Wednesday, May 13, 2015

Emotionally Challenged.

The last three days have been pretty emotionally intense.  This applies not only to students and teachers competing at NHD, but the parents and grandparents as well.  Rush, and wait, rush and wait, as I stated yesterday.  And then, in a giant flurry, shortly after 9:30 pm, the runoff finishers were announced.  

National History Day offers competition on a single theme, this year it was "Leadership and Legacy."  Students compete on a topic of their choice under that theme in exhibits, performances, websites, and documentaries (in both individual and group projects), or in a written research paper, which is done alone.  There are junior and senior awards, based upon student grade level.  We competed in the very competitive Region 9, and were excited to have 5 of 6 junior high students and 7 of 8 high school students advance to the Pennsylvania State Competition over the last two days.  Runoffs are only announced for documentaries and performances, indicating that an additional appearance in front of the judges is required.

The Facebook threads are fairly humorous, as I chatted with teachers, parents and students on instant messenger while we waited for the announcements.

Aiden and Joanna advanced in Senior Group Performance
James advanced in Senior Individual Performance
Ella and Mackenzie advanced in Junior Group Documentary

Late night strategy sessions resulted in contact with all the families and established departure times for today.  It's easy to say that I am an emotional person, and even more so when I am sleep-deprived.  My mind raced well past midnight, and had me thinking at 4:30 this morning.  These kiddos are, officially, in the top SIX in the state in their respective categories.  And we were waiting for the exhibit and website categories to be announced.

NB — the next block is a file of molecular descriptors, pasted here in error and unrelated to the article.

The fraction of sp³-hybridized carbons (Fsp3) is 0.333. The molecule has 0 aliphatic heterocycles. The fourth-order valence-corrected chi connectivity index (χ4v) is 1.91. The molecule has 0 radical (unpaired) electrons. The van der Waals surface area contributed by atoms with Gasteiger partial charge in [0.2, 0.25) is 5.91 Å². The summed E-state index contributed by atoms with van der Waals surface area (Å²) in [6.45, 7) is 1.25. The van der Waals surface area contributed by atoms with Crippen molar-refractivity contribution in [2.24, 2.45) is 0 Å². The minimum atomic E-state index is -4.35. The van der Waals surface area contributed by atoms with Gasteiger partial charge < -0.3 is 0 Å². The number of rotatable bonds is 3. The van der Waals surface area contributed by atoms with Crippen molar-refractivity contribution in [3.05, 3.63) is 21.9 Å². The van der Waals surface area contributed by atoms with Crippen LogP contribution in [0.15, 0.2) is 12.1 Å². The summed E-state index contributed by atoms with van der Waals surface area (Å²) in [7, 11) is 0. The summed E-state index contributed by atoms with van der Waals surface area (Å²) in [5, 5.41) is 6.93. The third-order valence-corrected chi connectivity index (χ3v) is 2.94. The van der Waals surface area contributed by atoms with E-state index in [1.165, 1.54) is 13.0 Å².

While waiting with Ella and Mackenzie, and speculating about their competition, it was clear to all of us that regardless of the outcome, they were clearly the most emotionally invested in their project.  They had met, cared for, actually LOVED the dear man who was the inspiration and focus of their project.  Their competitors' connections to their topics were much more distant.  

I'm not trying to say this because they didn't advance beyond the state level.  In fact, I started to say it, and started to cry, well before 10 am.  And they totally knew what I was saying and agreed.  And I did my best to pull myself together.

After competition, we waited for results.  I checked my phone and found a tag in my Dear Relative's blog.  Sure.  Another threat to my dripping mascara.


Tonight, one of the parents commented to me on Facebook:


"Your heart is seriously on display every time a kid is up there doing their thing. All over your face..."

As long as I still tear up, and the kids still feel pride and connection to what they do, then life is good.  Because these tears are good tears, and not a result of stress or standardized tests.

When it was over, Jenna had placed 2nd with her Individual Website, advancing to Nationals!  James took 3rd in Individual Performance, with the possibility to advance should either contestant 1 or 2 be unable to fulfill their respective duties...

And the rest of the kids were scouring the judges' comment sheets, and excitedly talking about topics for next year's competition.

And what's not to love about THAT kind of attitude, as a teacher?